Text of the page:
Thursday, 3 June 2021
Department of Justice and Equality
An Garda Síochána
143. To ask the Tánaiste and Minister for Justice and Equality the way the proposed community policing model will be rolled out; and the extent to which it can be delivered within existing resources. [28086/21]
The Garda Commissioner has introduced the new Garda Operating Model and it is designed to make the Division the central unit of policing administration, rather than the current District model. This is to provide a more comprehensive and inclusive policing service and will help strengthen the focus on Community Policing by An Garda Síochána.
An Garda Síochána has a long tradition of community policing since its establishment almost 100 years ago. That said, the Government is committed to delivering on the report of the Commission for the Future of Policing in Ireland (CoFPI) which acknowledges that policing and community safety are not the sole responsibility of the Gardaí but require a whole of Government approach.
As the Deputy will be aware, my Department recently published the General Scheme of the Policing, Security and Community Safety Bill. This Bill will improve the performance and accountability of our policing and security services, and support the human rights of all people throughout Ireland to be and feel safe in their communities. It will represent the most wide ranging and coherent reform of policing in a generation.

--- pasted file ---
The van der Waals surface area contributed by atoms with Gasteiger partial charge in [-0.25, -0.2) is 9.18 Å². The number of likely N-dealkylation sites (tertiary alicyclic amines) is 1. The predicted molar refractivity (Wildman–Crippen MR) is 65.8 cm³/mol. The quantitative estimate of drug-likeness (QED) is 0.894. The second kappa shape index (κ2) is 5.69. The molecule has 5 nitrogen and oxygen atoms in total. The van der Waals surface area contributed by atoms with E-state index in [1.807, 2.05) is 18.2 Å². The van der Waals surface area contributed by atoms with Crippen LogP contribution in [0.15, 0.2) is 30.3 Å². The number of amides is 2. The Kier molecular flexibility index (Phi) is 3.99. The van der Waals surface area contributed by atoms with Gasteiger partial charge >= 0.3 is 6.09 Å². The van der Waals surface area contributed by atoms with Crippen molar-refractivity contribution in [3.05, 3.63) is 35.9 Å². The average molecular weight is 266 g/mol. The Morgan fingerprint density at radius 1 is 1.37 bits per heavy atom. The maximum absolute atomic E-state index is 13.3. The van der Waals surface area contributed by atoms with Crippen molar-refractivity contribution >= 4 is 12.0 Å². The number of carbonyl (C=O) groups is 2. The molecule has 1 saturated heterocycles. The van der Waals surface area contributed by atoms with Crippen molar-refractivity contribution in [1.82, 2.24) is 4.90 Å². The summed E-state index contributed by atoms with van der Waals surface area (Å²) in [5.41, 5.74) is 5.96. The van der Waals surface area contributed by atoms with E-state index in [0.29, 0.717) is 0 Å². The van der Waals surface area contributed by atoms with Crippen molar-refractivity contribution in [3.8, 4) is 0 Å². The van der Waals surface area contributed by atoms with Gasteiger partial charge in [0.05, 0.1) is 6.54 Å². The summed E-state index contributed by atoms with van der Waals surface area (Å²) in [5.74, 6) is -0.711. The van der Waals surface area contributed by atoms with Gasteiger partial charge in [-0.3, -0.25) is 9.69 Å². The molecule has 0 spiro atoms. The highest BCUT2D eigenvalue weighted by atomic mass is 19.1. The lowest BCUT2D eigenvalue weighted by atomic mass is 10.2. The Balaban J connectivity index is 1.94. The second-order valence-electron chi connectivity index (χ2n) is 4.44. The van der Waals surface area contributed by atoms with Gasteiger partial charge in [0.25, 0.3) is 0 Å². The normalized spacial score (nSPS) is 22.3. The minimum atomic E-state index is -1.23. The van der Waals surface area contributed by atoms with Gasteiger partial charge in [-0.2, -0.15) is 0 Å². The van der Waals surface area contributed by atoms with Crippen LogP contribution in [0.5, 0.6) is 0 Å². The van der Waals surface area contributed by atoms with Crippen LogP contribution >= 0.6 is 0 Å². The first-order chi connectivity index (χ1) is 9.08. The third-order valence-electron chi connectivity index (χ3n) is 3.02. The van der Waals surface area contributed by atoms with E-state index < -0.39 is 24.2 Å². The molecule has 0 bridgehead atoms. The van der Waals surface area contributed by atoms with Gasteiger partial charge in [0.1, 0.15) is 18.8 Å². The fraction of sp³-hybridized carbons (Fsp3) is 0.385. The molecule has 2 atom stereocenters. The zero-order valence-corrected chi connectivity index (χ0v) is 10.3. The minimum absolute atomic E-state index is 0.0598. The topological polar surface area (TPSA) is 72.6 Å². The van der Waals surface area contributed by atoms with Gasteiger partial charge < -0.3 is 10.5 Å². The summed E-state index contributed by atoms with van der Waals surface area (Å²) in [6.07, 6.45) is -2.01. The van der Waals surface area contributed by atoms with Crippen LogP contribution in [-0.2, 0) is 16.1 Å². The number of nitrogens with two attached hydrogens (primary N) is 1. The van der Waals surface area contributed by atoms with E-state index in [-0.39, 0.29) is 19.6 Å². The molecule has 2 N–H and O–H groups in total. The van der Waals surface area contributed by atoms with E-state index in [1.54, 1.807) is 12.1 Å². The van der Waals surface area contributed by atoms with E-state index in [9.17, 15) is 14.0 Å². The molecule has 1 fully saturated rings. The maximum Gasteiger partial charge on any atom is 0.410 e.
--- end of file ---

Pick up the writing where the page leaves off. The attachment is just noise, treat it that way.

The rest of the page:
The Bill has four main objectives:
1. Make the prevention of harm and protection of people who are vulnerable or at risk, and the safety of communities, a “whole of government” responsibility,
2. Strengthen and consolidate independent, external oversight of An Garda Síochána,
3. Enhance the internal governance of An Garda Síochána and the role of the Garda Commissioner as CEO, and
4. Improve the independent oversight of our national security infrastructure.
This Bill has been developed on the basis of the recommendations of CoFPI following its fundamental in-depth review and builds on the work of the Policing Authority.
The Commission found that community safety requires a whole of Government approach in partnership with local communities. My Department has been developing a new Community Safety Policy and this new policy will be given a statutory basis in the Bill. To support and inform the policy, three Local Community Safety Partnerships are being piloted in Dublin’s north inner city, Waterford and Longford and will run for the next two years.
The pilots will inform the development of the rollout of Local Community Safety Partnerships in every local authority area as part of the provisions of the Policing, Security and Community Safety Bill. As the pilots will run for a period of two years, resources will be appropriated through the normal Budgetary process.